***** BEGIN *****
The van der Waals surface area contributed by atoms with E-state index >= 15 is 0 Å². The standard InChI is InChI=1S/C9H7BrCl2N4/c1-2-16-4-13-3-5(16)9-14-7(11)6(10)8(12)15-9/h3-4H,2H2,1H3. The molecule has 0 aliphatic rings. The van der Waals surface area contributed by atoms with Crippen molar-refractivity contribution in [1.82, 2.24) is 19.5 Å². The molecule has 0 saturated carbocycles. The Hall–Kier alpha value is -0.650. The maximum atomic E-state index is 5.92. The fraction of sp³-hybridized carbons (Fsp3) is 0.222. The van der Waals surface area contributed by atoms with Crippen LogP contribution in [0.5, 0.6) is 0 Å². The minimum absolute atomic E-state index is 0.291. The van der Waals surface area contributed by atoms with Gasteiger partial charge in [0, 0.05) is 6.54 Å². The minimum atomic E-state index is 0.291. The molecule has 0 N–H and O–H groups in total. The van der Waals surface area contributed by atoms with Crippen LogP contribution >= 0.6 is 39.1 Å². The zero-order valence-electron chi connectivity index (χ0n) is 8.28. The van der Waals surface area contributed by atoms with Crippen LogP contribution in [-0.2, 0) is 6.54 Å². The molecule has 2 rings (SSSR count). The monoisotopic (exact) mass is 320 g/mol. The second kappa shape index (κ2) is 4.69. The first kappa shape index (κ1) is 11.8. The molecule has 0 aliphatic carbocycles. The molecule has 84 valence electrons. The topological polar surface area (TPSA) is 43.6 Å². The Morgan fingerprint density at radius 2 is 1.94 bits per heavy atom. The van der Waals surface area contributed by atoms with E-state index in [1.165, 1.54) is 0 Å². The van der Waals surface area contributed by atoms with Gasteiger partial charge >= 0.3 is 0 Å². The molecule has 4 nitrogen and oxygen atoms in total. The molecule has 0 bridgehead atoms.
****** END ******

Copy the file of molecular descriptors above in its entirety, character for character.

The van der Waals surface area contributed by atoms with E-state index >= 15 is 0 Å². The standard InChI is InChI=1S/C9H7BrCl2N4/c1-2-16-4-13-3-5(16)9-14-7(11)6(10)8(12)15-9/h3-4H,2H2,1H3. The molecule has 0 aliphatic rings. The van der Waals surface area contributed by atoms with Crippen molar-refractivity contribution in [1.82, 2.24) is 19.5 Å². The molecule has 0 saturated carbocycles. The Hall–Kier alpha value is -0.650. The maximum atomic E-state index is 5.92. The fraction of sp³-hybridized carbons (Fsp3) is 0.222. The van der Waals surface area contributed by atoms with Crippen LogP contribution in [0.5, 0.6) is 0 Å². The minimum absolute atomic E-state index is 0.291. The van der Waals surface area contributed by atoms with Gasteiger partial charge in [0, 0.05) is 6.54 Å². The minimum atomic E-state index is 0.291. The molecule has 0 N–H and O–H groups in total. The van der Waals surface area contributed by atoms with Crippen LogP contribution >= 0.6 is 39.1 Å². The zero-order valence-electron chi connectivity index (χ0n) is 8.28. The van der Waals surface area contributed by atoms with Crippen LogP contribution in [-0.2, 0) is 6.54 Å². The molecule has 2 rings (SSSR count). The monoisotopic (exact) mass is 320 g/mol. The second kappa shape index (κ2) is 4.69. The first kappa shape index (κ1) is 11.8. The molecule has 0 aliphatic carbocycles. The molecule has 84 valence electrons. The topological polar surface area (TPSA) is 43.6 Å². The Morgan fingerprint density at radius 2 is 1.94 bits per heavy atom. The van der Waals surface area contributed by atoms with E-state index in [1.165, 1.54) is 0 Å². The van der Waals surface area contributed by atoms with Gasteiger partial charge >= 0.3 is 0 Å². The molecule has 4 nitrogen and oxygen atoms in total. The molecule has 0 bridgehead atoms.